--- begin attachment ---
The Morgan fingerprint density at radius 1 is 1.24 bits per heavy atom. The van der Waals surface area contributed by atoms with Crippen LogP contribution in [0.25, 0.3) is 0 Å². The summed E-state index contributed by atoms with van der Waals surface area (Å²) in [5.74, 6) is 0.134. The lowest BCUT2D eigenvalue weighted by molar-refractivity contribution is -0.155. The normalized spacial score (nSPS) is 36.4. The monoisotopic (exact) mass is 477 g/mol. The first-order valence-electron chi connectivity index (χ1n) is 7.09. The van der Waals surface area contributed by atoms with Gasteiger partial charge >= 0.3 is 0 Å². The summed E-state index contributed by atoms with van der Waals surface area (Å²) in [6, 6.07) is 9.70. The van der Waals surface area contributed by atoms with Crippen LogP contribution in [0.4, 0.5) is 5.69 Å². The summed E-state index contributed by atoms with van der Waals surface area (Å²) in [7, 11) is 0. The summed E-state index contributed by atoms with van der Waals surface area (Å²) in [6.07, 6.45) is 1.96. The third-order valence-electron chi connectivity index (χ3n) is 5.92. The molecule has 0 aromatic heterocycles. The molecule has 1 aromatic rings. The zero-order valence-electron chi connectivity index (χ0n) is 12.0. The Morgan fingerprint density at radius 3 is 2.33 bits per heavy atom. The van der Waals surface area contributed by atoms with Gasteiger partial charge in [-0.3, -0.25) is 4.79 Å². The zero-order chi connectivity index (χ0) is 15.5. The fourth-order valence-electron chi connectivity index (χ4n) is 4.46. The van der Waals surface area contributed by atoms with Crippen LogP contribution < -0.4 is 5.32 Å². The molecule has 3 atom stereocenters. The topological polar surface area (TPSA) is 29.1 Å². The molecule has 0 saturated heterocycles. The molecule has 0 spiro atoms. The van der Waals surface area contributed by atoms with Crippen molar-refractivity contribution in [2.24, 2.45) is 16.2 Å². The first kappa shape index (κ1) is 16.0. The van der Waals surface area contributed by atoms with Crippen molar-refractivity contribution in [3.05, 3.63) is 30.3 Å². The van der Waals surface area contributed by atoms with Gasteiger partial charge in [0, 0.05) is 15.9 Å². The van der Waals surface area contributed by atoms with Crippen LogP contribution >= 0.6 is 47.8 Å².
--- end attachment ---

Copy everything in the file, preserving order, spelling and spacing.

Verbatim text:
The Morgan fingerprint density at radius 1 is 1.24 bits per heavy atom. The van der Waals surface area contributed by atoms with Crippen LogP contribution in [0.25, 0.3) is 0 Å². The summed E-state index contributed by atoms with van der Waals surface area (Å²) in [5.74, 6) is 0.134. The lowest BCUT2D eigenvalue weighted by molar-refractivity contribution is -0.155. The normalized spacial score (nSPS) is 36.4. The monoisotopic (exact) mass is 477 g/mol. The first-order valence-electron chi connectivity index (χ1n) is 7.09. The van der Waals surface area contributed by atoms with Gasteiger partial charge >= 0.3 is 0 Å². The summed E-state index contributed by atoms with van der Waals surface area (Å²) in [6, 6.07) is 9.70. The van der Waals surface area contributed by atoms with Crippen LogP contribution in [0.4, 0.5) is 5.69 Å². The summed E-state index contributed by atoms with van der Waals surface area (Å²) in [7, 11) is 0. The summed E-state index contributed by atoms with van der Waals surface area (Å²) in [6.07, 6.45) is 1.96. The third-order valence-electron chi connectivity index (χ3n) is 5.92. The molecule has 0 aromatic heterocycles. The molecule has 1 aromatic rings. The zero-order valence-electron chi connectivity index (χ0n) is 12.0. The Morgan fingerprint density at radius 3 is 2.33 bits per heavy atom. The van der Waals surface area contributed by atoms with Gasteiger partial charge in [-0.3, -0.25) is 4.79 Å². The zero-order chi connectivity index (χ0) is 15.5. The fourth-order valence-electron chi connectivity index (χ4n) is 4.46. The van der Waals surface area contributed by atoms with Crippen LogP contribution < -0.4 is 5.32 Å². The molecule has 3 atom stereocenters. The topological polar surface area (TPSA) is 29.1 Å². The molecule has 0 saturated heterocycles. The molecule has 0 spiro atoms. The van der Waals surface area contributed by atoms with Crippen molar-refractivity contribution in [2.24, 2.45) is 16.2 Å². The first kappa shape index (κ1) is 16.0. The van der Waals surface area contributed by atoms with Crippen molar-refractivity contribution in [3.05, 3.63) is 30.3 Å². The van der Waals surface area contributed by atoms with Gasteiger partial charge in [0, 0.05) is 15.9 Å². The van der Waals surface area contributed by atoms with Crippen LogP contribution >= 0.6 is 47.8 Å².